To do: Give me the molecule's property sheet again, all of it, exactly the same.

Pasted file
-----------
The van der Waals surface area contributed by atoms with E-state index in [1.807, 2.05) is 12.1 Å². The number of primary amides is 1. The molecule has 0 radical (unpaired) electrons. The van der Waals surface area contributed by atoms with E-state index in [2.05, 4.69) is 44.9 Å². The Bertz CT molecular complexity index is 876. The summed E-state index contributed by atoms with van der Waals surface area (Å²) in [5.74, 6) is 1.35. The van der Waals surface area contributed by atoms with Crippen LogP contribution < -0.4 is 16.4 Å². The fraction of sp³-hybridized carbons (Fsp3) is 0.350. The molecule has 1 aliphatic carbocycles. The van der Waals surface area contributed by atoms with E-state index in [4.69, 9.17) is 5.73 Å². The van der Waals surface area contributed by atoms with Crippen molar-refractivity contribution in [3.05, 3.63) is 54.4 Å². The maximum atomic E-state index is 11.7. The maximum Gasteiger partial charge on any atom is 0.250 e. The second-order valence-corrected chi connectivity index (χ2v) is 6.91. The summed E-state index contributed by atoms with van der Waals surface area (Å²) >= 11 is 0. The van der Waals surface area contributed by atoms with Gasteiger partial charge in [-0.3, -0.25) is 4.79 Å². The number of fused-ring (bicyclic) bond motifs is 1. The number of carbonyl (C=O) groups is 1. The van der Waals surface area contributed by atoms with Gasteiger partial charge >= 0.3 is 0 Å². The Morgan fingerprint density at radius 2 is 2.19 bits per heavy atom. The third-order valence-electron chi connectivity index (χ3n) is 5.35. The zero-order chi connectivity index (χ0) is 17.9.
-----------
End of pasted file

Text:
The van der Waals surface area contributed by atoms with E-state index in [1.807, 2.05) is 12.1 Å². The number of primary amides is 1. The molecule has 0 radical (unpaired) electrons. The van der Waals surface area contributed by atoms with E-state index in [2.05, 4.69) is 44.9 Å². The Bertz CT molecular complexity index is 876. The summed E-state index contributed by atoms with van der Waals surface area (Å²) in [5.74, 6) is 1.35. The van der Waals surface area contributed by atoms with Crippen LogP contribution < -0.4 is 16.4 Å². The fraction of sp³-hybridized carbons (Fsp3) is 0.350. The molecule has 1 aliphatic carbocycles. The van der Waals surface area contributed by atoms with E-state index in [4.69, 9.17) is 5.73 Å². The van der Waals surface area contributed by atoms with Crippen molar-refractivity contribution in [3.05, 3.63) is 54.4 Å². The maximum atomic E-state index is 11.7. The maximum Gasteiger partial charge on any atom is 0.250 e. The second-order valence-corrected chi connectivity index (χ2v) is 6.91. The summed E-state index contributed by atoms with van der Waals surface area (Å²) >= 11 is 0. The van der Waals surface area contributed by atoms with Gasteiger partial charge in [-0.3, -0.25) is 4.79 Å². The number of fused-ring (bicyclic) bond motifs is 1. The number of carbonyl (C=O) groups is 1. The van der Waals surface area contributed by atoms with Gasteiger partial charge >= 0.3 is 0 Å². The Morgan fingerprint density at radius 2 is 2.19 bits per heavy atom. The third-order valence-electron chi connectivity index (χ3n) is 5.35. The zero-order chi connectivity index (χ0) is 17.9.